“I was looking at the 18th-century way of playing 18th-century pieces—sort of new ground in historical musicology,” Swartz says. His research focused on the influence of rhetoric and metrical hierarchy on Bach’s construction; it was much more closely connected to language and to dance patterns—with their subtleties, variations, and asymmetries—than the homogeneity of sound and rhythm popular later on.
Photo by Travis Chantar
After Hopkins, Swartz earned a postgraduate degree at London’s Royal Academy of Music in cello and historical performance. Today, he tours with Sound Energy, a trio performing the music of living composers, and with Les Enfants d’Orphée, which performs French Baroque opera. He also teaches at Boston Center for the Arts, where he passes along the rare expertise his fellowship gave him in what is known as historically informed performance practice.
For Swartz, one of the fellowship’s most life-changing acts was enabling him to find a way to marry the day-to-day, practical aspects of life as a musician with the historical aspects of his passion.
Part of something bigger
Kurt Herzer ’09
There were some grumbles when Kurt Herzer’s fellowship mentor—Peter Pronovost, MD, director of the School of Medicine’s Armstrong Institute for Patient Safety and Quality—recommended sending Herzer to the United Kingdom in 2007 as the Hopkins representative on a joint data analysis project. Herzer was just an undergrad, after all—a public health major who was developing text mining and natural language approaches to extract information from 12,000 data points associated with airway-related patient safety events in the U.K. But Pronovost prevailed, and Herzer used his fellowship to set out for meetings with hospital executives and academic risk assessment management leaders, gathering information to help the Hopkins team support the U.K.’s efforts to target resources toward improved patient safety.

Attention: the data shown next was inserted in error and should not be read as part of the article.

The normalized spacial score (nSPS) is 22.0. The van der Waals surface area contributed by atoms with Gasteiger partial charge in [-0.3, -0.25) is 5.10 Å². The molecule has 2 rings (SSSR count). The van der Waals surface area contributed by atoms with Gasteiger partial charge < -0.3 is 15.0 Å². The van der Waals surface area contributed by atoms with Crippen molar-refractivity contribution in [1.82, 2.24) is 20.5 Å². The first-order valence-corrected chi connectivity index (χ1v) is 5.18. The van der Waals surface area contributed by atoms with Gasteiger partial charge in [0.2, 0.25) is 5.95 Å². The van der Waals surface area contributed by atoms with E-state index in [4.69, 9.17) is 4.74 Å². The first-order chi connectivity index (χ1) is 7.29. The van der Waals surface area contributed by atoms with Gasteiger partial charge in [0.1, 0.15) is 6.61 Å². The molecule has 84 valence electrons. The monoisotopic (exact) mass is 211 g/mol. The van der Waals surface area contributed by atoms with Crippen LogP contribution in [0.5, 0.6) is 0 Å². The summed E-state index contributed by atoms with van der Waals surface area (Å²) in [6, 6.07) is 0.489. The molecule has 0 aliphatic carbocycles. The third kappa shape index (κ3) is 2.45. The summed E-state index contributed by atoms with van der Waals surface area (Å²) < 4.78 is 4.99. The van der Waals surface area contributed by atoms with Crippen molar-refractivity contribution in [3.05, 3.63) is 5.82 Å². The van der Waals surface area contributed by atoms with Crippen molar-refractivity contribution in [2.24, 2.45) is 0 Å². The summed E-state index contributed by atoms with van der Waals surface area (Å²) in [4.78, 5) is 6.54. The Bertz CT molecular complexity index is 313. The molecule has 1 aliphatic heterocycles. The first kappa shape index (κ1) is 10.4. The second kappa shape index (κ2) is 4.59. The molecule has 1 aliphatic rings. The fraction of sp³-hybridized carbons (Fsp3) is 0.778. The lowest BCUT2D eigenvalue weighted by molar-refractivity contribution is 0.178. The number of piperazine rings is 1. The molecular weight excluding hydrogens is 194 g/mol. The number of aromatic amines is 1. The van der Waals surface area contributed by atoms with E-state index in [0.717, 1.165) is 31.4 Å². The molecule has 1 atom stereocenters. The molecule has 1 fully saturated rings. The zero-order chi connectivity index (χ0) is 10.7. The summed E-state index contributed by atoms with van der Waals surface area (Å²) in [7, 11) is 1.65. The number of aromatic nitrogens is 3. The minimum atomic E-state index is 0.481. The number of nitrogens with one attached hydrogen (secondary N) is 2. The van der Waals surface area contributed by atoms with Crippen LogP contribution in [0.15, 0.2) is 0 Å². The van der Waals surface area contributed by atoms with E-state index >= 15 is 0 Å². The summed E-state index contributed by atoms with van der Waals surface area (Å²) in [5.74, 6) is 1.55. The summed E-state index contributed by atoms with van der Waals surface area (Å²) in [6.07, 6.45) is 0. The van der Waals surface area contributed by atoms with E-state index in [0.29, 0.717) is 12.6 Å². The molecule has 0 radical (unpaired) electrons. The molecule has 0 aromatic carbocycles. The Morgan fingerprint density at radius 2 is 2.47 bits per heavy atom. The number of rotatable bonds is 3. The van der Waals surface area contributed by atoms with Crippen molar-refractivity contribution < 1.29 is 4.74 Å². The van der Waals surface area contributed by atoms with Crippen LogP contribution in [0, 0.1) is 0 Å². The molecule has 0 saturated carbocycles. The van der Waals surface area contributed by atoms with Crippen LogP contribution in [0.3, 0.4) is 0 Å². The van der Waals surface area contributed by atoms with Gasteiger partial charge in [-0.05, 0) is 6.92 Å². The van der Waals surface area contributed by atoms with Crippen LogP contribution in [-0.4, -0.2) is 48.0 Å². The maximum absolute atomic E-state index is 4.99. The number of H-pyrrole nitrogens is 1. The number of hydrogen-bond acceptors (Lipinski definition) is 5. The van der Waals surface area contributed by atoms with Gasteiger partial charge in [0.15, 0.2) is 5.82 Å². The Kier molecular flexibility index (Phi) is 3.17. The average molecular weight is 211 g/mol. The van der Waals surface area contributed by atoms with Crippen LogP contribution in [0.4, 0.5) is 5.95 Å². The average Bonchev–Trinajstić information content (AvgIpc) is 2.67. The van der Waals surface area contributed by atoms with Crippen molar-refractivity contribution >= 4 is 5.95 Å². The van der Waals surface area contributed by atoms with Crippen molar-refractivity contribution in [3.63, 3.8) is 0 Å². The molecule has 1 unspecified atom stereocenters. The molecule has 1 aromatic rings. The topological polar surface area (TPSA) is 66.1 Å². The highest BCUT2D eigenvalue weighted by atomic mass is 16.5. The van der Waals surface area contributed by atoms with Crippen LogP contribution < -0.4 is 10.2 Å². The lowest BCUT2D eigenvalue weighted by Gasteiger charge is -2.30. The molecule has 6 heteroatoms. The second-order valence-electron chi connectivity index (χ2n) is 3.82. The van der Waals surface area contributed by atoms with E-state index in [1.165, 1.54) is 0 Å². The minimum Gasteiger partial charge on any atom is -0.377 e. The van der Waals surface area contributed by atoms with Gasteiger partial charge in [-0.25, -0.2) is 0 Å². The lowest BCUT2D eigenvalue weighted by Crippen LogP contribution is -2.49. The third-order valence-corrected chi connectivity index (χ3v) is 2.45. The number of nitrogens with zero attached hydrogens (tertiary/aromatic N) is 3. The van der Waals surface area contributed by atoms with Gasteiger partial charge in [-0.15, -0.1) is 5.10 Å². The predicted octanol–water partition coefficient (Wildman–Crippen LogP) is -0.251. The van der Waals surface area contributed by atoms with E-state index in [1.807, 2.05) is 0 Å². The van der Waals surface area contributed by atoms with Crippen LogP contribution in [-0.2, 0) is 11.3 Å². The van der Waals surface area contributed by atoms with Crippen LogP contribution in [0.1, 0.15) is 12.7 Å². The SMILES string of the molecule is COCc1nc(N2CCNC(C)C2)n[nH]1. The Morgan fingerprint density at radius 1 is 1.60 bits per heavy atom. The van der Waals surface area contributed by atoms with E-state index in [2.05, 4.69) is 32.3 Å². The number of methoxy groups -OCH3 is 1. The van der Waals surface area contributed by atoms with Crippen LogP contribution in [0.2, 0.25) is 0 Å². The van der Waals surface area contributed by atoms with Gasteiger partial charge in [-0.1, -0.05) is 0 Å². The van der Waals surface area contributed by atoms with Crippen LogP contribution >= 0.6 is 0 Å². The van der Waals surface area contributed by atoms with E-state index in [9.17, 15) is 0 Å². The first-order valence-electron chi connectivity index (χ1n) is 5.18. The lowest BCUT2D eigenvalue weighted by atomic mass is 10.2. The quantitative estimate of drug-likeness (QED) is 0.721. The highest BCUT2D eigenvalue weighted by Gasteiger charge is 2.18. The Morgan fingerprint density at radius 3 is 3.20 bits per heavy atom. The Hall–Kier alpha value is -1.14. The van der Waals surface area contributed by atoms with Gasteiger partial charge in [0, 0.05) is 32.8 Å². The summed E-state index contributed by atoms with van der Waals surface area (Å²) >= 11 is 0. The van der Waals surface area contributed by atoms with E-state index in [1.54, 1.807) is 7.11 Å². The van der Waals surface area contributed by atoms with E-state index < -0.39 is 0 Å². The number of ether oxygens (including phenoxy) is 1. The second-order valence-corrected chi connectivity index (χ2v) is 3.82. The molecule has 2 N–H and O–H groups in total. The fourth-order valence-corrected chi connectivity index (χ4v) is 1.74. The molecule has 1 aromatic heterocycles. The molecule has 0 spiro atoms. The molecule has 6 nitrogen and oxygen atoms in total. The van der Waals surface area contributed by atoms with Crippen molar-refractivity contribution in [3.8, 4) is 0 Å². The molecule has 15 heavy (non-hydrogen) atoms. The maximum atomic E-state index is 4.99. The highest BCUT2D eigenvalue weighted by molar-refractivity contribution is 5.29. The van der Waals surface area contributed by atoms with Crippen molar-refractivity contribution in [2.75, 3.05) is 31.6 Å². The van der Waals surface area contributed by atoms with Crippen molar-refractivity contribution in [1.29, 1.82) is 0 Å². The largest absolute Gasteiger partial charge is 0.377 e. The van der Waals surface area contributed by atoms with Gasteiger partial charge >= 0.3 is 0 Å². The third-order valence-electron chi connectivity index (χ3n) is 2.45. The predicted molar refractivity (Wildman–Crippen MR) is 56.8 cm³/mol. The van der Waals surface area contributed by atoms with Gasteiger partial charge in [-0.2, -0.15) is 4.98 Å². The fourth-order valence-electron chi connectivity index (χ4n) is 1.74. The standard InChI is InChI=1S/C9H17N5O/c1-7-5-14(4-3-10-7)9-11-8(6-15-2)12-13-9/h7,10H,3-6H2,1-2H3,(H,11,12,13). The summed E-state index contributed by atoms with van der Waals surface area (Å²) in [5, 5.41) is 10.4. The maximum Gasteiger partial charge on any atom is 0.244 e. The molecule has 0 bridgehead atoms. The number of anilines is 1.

“My role was not just my own experience, but part of something much bigger.”
Photo by Will Kirk
Likewise, Herzer says, his fellowship experience made his life bigger. Conducting intensive research, along with the mentors it provided, helped land him in Hopkins’ MD-PhD Medical Scientist Training Program, where he’s completed his PhD in health policy and management and is starting his third year of med school. That came after a summer in the federal Office of Health Reform, and earning a master’s in social policy and intervention at Oxford. One of many possible next steps involves seeking ways to use the data amassed by wearable devices like Fitbit to get people to change their health behaviors.
Herzer, who is legally blind and advocates for improving access for students with disabilities to attend medical school, calls his fellowship experience “the mechanism that led to my intellectual development.”
Veronica Jordan-Davis ’12
Since early childhood, Veronica Jordan-Davis could not get enough of ancient Egypt. The architecture! The science! But what she really wondered about were the day-to-day lives and loves of the human beings behind those accomplishments. “Having friends and family is ultimately the most important part of life. But that’s not in the literature,” she says.
So the public health and Near Eastern studies double major used her fellowship to spend two summers visiting museums, curators, and Egyptologists in Europe and the U.S. to investigate how ancient Egyptians expressed intimacy in fiction, poetry, architecture, and art. She found that most couples in early Egyptian history were portrayed formally, the husband always tall and powerful. But as the centuries passed, she noticed a more intimate depiction—especially between Pharaoh Akhenaten and his wife, Nefertiti, who were shown kissing; their children sitting on their laps; the family laughing and eating together. Jordan-Davis hypothesized that social, political, and economic disruption during the Amarna period—when polytheism shifted to monotheism and the capital city changed location—sparked changes in how the monarch wanted to be perceived, seeking more connection between the royal family and the people.
Photo by Will Kirk